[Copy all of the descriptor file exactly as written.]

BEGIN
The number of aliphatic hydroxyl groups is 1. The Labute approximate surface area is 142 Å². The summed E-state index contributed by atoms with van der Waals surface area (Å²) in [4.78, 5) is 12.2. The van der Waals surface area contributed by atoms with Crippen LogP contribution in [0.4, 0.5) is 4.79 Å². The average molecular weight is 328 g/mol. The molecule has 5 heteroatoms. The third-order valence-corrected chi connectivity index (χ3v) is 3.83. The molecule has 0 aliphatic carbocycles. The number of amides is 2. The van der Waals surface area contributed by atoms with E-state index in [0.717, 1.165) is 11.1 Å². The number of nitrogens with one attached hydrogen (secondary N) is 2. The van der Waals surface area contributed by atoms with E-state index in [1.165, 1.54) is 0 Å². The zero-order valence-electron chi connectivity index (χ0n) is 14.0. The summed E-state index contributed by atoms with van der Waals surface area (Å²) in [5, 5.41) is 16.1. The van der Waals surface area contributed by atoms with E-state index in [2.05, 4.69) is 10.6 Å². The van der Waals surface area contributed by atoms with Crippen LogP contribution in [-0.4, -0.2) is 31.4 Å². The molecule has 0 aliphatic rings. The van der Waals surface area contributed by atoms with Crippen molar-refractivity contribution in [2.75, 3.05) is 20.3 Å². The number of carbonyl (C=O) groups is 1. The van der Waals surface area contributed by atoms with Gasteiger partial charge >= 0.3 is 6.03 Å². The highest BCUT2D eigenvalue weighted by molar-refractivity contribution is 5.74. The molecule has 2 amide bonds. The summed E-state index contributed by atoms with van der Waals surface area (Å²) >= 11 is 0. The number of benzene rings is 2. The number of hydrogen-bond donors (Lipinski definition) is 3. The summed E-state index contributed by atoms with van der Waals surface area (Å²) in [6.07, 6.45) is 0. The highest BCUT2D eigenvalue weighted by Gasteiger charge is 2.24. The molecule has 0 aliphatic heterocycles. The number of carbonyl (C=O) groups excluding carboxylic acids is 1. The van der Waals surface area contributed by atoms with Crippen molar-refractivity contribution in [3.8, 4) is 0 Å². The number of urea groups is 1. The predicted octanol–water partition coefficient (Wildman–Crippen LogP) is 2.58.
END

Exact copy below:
The number of aliphatic hydroxyl groups is 1. The Labute approximate surface area is 142 Å². The summed E-state index contributed by atoms with van der Waals surface area (Å²) in [4.78, 5) is 12.2. The van der Waals surface area contributed by atoms with Crippen LogP contribution in [0.4, 0.5) is 4.79 Å². The average molecular weight is 328 g/mol. The molecule has 5 heteroatoms. The third-order valence-corrected chi connectivity index (χ3v) is 3.83. The molecule has 0 aliphatic carbocycles. The number of amides is 2. The van der Waals surface area contributed by atoms with E-state index in [0.717, 1.165) is 11.1 Å². The number of nitrogens with one attached hydrogen (secondary N) is 2. The van der Waals surface area contributed by atoms with E-state index in [1.165, 1.54) is 0 Å². The zero-order valence-electron chi connectivity index (χ0n) is 14.0. The summed E-state index contributed by atoms with van der Waals surface area (Å²) in [5, 5.41) is 16.1. The van der Waals surface area contributed by atoms with E-state index in [2.05, 4.69) is 10.6 Å². The van der Waals surface area contributed by atoms with Crippen LogP contribution in [-0.4, -0.2) is 31.4 Å². The molecule has 0 aliphatic rings. The van der Waals surface area contributed by atoms with Crippen molar-refractivity contribution in [2.75, 3.05) is 20.3 Å². The number of carbonyl (C=O) groups is 1. The van der Waals surface area contributed by atoms with Gasteiger partial charge >= 0.3 is 6.03 Å². The highest BCUT2D eigenvalue weighted by molar-refractivity contribution is 5.74. The molecule has 2 amide bonds. The summed E-state index contributed by atoms with van der Waals surface area (Å²) >= 11 is 0. The number of benzene rings is 2. The number of hydrogen-bond donors (Lipinski definition) is 3. The summed E-state index contributed by atoms with van der Waals surface area (Å²) in [6.07, 6.45) is 0. The highest BCUT2D eigenvalue weighted by Gasteiger charge is 2.24. The molecule has 0 aliphatic heterocycles. The number of carbonyl (C=O) groups excluding carboxylic acids is 1. The van der Waals surface area contributed by atoms with Crippen molar-refractivity contribution in [3.8, 4) is 0 Å². The number of urea groups is 1. The predicted octanol–water partition coefficient (Wildman–Crippen LogP) is 2.58.